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ThoughtWorking: Why the Next Five Years Will Be About Languages : Page 2

Writing software is hard, particularly when the tools you use force you to think at too low a level. At that point, it’s time to start thinking about changing the way you write code…by making it easier to write code.


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A Framework for New Languages

In the past couple of years, an interesting trend—starting with the Java Virtual Machine's original release—has begun to take root in the .NET world as well: Some researchers started building their languages to run on top of the CLR. They do this not just to make their languages and tools available for .NET developers to use (although that's a nice side benefit), but because when they target the CLR, a large number of problems they don't want to solve (creating a garbage collector, a module-loading facility, access to the underlying platform, and so on) is already solved for them. They simply build their language to emit IL instead of native code, and suddenly, they can take advantage of everything the CLR offers, from ADO.NET to WPF to Castle to NHibernate to…you name it.

All this leaves academics and researchers in a better place, but so far it still ignores the line-of-business developer. This article started with a developer looking for a way to build high-scale concurrent applications. So far, I've established that while academics and researchers improve the development world, delivering their benefits back to the "mainstream" development community is a slow process. It takes a while for new concepts and ideas to filter their way from research to mainstream. After all, it took object-orientation something like 25 years to move from the academic/research world into the mainstream programming world.

Author's Note: Somewhere in the back of the room, a hand is waving madly and its owner is shouting "Smalltalk! Smalltalk!" Sorry, dude. Yes, Smalltalk was useful, yes it was powerful, but you'll have a hard time convincing me it was ever "mainstream."



Fortunately, the new programming language renaissance is being created on top of the platforms already available in commercial enterprise settings—the JVM and the CLR. So when an academic decides to move the OCaml programming language to the CLR, line-of-business developers can use the work almost immediately.

For example, one Microsoft Research project called "AbsIL" made it easier for developers to take compiled assemblies, untwist them back into a tree structure (called an Abstract Syntax Tree) and modify the code before re-emitting it as compiled assemblies. This is intrinsically a functional type of operation; given the same input, the code will always generate the exact same output. Consequently, as the Microsoft researcher responsible for AbsIL built that library, he also sat down to produce a CLR version of OCaml.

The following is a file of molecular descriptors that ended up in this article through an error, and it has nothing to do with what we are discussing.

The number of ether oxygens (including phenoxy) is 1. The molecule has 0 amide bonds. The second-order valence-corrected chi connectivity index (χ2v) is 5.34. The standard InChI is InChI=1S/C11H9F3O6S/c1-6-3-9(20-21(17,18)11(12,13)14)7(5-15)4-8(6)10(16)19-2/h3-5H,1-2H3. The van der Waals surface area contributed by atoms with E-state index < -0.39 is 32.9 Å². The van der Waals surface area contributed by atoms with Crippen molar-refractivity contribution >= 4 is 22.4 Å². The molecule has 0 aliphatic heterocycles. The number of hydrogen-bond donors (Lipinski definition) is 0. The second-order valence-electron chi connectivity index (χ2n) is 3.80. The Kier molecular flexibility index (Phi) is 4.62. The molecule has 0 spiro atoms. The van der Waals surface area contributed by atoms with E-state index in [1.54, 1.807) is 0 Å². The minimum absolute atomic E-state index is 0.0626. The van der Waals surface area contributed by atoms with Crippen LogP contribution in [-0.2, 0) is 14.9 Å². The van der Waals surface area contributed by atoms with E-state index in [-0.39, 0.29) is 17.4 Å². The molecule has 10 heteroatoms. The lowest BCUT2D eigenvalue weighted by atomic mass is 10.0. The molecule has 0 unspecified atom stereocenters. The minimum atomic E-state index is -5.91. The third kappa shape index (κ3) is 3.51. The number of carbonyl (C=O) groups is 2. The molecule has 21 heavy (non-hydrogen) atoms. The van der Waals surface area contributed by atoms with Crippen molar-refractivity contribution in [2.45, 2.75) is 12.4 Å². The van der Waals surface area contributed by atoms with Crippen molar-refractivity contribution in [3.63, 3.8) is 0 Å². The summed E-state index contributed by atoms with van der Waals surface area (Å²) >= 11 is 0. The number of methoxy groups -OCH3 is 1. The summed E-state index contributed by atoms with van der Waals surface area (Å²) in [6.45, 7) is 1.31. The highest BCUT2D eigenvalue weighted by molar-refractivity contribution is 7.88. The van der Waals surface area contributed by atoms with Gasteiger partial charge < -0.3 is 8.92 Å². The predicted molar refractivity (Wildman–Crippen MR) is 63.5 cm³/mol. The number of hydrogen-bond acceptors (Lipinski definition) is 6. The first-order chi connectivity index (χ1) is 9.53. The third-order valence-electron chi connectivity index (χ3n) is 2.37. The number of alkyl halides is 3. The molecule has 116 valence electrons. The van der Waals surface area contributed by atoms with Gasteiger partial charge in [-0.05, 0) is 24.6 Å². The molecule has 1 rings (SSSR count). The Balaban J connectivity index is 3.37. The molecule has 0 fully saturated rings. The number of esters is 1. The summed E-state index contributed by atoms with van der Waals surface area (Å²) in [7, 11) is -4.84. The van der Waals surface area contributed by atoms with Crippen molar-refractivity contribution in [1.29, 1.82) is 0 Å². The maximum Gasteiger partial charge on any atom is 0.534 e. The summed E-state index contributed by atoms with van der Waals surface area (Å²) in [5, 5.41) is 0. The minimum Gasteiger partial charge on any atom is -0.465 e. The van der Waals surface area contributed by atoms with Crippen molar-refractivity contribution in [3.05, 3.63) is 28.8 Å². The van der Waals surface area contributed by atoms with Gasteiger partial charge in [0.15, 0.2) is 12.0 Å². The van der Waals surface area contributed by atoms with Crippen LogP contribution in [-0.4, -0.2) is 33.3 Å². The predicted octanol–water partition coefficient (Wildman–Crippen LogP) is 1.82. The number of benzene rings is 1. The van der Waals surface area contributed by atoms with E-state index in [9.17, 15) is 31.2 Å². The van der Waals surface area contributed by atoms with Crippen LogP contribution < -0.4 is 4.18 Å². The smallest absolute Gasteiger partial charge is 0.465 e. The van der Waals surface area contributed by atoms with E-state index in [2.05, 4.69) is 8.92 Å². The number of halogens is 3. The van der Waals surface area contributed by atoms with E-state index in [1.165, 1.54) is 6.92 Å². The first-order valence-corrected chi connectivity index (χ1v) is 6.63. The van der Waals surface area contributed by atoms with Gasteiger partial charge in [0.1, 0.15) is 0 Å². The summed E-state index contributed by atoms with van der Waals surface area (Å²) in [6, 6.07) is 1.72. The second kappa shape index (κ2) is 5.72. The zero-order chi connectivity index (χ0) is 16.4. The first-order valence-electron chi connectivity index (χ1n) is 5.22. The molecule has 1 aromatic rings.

But to make OCaml-on-CLR work correctly, he first had to implement a form of parametric polymorphism for the CLR, which he created as a series of source patches on top of the Microsoft open-source .NET implementation, now known as the Shared Source CLI, or "Rotor." That set of source patches is still available to this day, named "Gyro."

Still not convinced that all of this has relevance to the line-of-business developer? You might change your mind when you realize that the series of source patches to "Rotor" became the seed for the generics model that Microsoft folded into the CLR in the .NET 2.0 release, and that the CLR-based version of the OCaml language came to be known as "F#," which will be included in Visual Studio 2010.

In fact, the next generation of the .NET platform is about to explode with new languages. In addition to F#, Microsoft will release two more languages via the open-source community: ports of Python (IronPython) and Ruby (IronRuby). The rest of the community is also stepping up to the languages plate, with new languages such as Boo, Nemerle, and P# (Prolog#) that add even more variety to the mix.

Get In Front of the Wave

Moreover, this increased focus on creating languages makes it easier for developers to build their own languages—whether a "DSL" or something that makes it easier for other line-of-business developers to focus on their chosen tasks. Using some good examples already available, such as Joel Pobar's "Good For Nothing" compiler from TechEd a few years ago, a developer can produce a first simple custom language in about a day—even with no prior experience in building languages.

This isn't to suggest that every single project anyone works on from here on out is going to require a custom development language or a DSL; like all new tools, there is a time and a place for building a custom language or a DSL. But it is fair to say that the next five or ten years is going to see an explosion of new language interest and implementation, and ‘tis the wise developer indeed who looks to get in front of the wave to ride it, instead of paddling like mad from the back.



Ted Neward is a Principal Consultant with ThoughtWorks, a global consulting firm focusing on .NET, Java and Ruby enterprise development. He is an internationally recognized speaker, instructor, consultant, and mentor and spends a great deal of time these days focusing on languages and execution engines such as the JVM and CLR.
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